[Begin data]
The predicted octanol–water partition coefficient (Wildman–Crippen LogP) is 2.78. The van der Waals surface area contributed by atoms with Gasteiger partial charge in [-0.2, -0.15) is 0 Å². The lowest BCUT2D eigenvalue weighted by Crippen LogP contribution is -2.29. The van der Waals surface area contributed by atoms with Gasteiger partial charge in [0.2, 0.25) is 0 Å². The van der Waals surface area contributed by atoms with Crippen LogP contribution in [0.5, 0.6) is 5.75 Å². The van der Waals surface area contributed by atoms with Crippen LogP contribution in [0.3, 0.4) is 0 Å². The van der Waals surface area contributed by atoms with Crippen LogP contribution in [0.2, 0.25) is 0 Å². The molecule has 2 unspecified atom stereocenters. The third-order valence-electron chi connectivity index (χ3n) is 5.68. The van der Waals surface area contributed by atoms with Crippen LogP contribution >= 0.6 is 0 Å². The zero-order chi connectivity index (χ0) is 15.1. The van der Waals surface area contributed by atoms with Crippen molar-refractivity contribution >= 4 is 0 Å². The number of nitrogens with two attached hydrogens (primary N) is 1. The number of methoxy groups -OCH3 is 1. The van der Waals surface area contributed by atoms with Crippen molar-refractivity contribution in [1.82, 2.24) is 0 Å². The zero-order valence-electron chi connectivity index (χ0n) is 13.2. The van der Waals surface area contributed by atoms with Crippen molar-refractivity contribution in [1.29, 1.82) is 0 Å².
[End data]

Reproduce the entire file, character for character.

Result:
The predicted octanol–water partition coefficient (Wildman–Crippen LogP) is 2.78. The van der Waals surface area contributed by atoms with Gasteiger partial charge in [-0.2, -0.15) is 0 Å². The lowest BCUT2D eigenvalue weighted by Crippen LogP contribution is -2.29. The van der Waals surface area contributed by atoms with Gasteiger partial charge in [0.2, 0.25) is 0 Å². The van der Waals surface area contributed by atoms with Crippen LogP contribution in [0.5, 0.6) is 5.75 Å². The van der Waals surface area contributed by atoms with Crippen LogP contribution in [0.3, 0.4) is 0 Å². The van der Waals surface area contributed by atoms with Crippen LogP contribution in [0.2, 0.25) is 0 Å². The molecule has 2 unspecified atom stereocenters. The third-order valence-electron chi connectivity index (χ3n) is 5.68. The van der Waals surface area contributed by atoms with Crippen LogP contribution >= 0.6 is 0 Å². The zero-order chi connectivity index (χ0) is 15.1. The van der Waals surface area contributed by atoms with Crippen molar-refractivity contribution >= 4 is 0 Å². The number of nitrogens with two attached hydrogens (primary N) is 1. The number of methoxy groups -OCH3 is 1. The van der Waals surface area contributed by atoms with Crippen molar-refractivity contribution in [1.82, 2.24) is 0 Å². The zero-order valence-electron chi connectivity index (χ0n) is 13.2. The van der Waals surface area contributed by atoms with Crippen molar-refractivity contribution in [1.29, 1.82) is 0 Å².